From School Library Journal
Gr 9 Up-Told in narrative verse, this coming-of-age story showcases a teen's mental turmoil and, ultimately, her strength of character. High-school senior Jane Arrowood may have healed physically from the loss of her arm in a shark attack a year ago, but she still grapples with emotional scars in this sequel to Shark Girl (Candlewick, 2007). She struggles as she tries to decide which path to take: continue her love of art as a painter, or try becoming a nurse-a way of paying back those who saved her life. Poems are interspersed with "fan mail," which is condescending and inspiring by turns. Some of the letters say things like, "Seeing you makes me realize how lucky I am," while others simply offer encouragement. No one is more surprised than Jane by a budding new relationship with college freshman Max Shannon. She discovers that he's dealing with troubles of his own as he's chosen to give up going away to school to care for his mentally troubled father. Recommend this novel to teens looking for something that falls somewhere between the poetic melodrama of Ellen Hopkins and the soul-searching realistic fiction of Sarah Dessen.-Madigan McGillicuddy, Atlanta-Fulton Public Library, Atlanta, GAα(c) Copyright 2013. Library Journals LLC, a wholly owned subsidiary of Media Source, Inc. No redistribution permitted.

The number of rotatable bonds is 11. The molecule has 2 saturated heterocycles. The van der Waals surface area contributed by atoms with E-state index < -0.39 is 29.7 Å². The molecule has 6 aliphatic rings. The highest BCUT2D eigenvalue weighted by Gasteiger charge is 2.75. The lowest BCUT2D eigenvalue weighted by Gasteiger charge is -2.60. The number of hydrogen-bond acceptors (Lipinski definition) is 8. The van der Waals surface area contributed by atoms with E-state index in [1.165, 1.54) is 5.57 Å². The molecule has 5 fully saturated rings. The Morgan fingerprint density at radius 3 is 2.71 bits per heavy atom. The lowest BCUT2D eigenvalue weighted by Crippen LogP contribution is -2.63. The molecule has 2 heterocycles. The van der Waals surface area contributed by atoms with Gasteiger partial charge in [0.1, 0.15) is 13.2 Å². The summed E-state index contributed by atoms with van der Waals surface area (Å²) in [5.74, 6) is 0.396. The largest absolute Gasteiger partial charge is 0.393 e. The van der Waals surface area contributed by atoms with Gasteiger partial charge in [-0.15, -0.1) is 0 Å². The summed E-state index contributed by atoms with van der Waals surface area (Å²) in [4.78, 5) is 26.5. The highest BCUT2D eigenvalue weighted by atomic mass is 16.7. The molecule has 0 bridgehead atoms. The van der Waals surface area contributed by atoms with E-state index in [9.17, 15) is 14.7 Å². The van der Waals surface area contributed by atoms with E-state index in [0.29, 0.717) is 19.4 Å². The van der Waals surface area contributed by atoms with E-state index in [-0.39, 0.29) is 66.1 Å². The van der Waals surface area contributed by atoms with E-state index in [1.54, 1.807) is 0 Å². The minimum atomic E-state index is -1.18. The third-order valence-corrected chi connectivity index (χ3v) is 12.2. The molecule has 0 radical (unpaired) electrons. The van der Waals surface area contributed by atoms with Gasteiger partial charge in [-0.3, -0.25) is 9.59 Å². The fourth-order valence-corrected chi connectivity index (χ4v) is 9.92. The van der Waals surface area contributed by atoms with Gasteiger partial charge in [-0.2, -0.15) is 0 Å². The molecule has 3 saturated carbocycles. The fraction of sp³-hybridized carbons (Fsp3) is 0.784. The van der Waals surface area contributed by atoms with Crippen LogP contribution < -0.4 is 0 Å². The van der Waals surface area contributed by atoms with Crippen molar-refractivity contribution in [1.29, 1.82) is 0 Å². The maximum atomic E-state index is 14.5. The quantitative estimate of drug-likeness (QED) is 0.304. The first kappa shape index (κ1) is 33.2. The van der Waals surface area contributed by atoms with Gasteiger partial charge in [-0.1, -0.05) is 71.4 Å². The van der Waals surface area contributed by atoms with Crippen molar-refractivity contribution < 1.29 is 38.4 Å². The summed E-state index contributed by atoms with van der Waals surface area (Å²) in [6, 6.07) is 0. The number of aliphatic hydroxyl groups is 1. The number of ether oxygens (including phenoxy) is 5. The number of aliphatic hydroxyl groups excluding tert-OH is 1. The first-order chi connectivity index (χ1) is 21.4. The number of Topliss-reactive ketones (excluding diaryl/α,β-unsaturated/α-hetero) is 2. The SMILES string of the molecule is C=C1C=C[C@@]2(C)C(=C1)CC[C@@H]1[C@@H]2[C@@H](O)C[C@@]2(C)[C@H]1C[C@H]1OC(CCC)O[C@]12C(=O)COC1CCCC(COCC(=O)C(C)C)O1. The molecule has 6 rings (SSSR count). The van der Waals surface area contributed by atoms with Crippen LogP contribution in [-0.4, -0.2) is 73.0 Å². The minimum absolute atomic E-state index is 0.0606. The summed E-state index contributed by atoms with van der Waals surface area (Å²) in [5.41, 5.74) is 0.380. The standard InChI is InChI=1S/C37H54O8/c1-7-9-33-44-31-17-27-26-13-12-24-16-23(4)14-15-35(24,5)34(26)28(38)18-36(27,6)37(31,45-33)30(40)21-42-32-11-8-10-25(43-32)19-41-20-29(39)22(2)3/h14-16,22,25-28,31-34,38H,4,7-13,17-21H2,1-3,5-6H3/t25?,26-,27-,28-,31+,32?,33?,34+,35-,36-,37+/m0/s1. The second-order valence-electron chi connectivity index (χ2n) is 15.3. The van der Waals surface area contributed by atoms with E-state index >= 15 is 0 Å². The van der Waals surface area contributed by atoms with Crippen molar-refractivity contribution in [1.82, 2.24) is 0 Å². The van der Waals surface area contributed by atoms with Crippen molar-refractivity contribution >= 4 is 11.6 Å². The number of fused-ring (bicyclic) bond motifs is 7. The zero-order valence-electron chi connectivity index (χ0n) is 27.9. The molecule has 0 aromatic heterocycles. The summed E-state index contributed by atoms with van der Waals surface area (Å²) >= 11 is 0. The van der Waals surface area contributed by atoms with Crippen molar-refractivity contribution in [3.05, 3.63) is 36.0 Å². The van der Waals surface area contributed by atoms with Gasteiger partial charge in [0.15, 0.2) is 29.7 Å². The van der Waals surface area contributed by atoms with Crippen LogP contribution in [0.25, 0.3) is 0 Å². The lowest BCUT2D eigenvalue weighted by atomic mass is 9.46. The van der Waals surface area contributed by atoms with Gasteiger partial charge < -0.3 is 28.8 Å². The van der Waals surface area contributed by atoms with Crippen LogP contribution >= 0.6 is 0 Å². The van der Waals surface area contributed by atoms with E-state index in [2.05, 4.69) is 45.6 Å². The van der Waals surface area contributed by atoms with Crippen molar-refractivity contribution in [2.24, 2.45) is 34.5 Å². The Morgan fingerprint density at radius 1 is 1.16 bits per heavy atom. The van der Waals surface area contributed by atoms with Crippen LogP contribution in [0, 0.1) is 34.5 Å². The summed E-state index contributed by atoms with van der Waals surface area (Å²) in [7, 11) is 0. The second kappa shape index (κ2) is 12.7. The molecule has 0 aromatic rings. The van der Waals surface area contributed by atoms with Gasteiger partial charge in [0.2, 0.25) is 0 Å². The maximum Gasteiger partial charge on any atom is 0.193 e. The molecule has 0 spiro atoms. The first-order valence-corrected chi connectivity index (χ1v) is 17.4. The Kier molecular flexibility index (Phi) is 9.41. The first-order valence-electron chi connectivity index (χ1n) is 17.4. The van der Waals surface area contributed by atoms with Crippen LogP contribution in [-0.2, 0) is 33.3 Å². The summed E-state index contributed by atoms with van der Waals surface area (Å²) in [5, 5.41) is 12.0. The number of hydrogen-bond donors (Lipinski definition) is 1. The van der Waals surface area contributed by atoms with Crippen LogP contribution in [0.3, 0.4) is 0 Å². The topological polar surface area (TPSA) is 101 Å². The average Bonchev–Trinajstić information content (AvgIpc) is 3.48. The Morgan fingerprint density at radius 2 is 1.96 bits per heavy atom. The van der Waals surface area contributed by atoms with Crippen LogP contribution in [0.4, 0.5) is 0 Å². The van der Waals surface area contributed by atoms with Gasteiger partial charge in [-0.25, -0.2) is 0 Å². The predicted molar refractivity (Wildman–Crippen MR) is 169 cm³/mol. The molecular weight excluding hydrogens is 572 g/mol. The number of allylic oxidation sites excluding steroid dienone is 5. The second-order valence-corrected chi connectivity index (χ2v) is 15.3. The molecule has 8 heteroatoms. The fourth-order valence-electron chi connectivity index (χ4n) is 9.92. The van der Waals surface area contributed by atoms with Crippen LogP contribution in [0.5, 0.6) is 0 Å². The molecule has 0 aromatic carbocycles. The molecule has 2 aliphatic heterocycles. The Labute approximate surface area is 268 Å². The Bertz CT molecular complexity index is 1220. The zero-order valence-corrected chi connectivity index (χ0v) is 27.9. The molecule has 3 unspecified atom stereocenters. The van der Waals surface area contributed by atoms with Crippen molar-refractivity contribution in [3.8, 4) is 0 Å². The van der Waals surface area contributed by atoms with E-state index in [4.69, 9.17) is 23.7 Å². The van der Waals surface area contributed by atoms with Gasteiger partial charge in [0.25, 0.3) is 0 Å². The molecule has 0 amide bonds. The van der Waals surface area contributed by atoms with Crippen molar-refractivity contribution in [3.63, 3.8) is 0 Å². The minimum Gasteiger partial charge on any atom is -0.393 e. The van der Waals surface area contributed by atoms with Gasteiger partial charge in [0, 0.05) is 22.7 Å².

Everyone remembers the horrible accident, but Jane just wants to return to her new normal—a friend-filled senior year with a bucket list that includes choosing a college and a major, winning the art competition, and going to the prom. Oh, and experiencing her first kiss! But who will ask a one-armed girl to the prom, much less kiss her? In this sequel to Shark Girl (2007), Bingham explores the reality of a teen whose life has been nearly destroyed by a vicious shark attack and her struggle to live a typical last year of high school in spite of the public’s well-intentioned curiosity. In lyrical yet easy-to-read free verse consisting of e-mails, texts, lists, and first-person narrative, Jane weighs art and nursing as career choices with purpose, struggles with the public perception of her as a heroine and role model, and relishes the feelings of first love. Multifaceted supportive characters, both young people and adults, add heft to this novel about a courageous young woman intent on re-creating the richness of the life she led before it was so rudely interrupted. Grades 7-10. --Frances Bradburn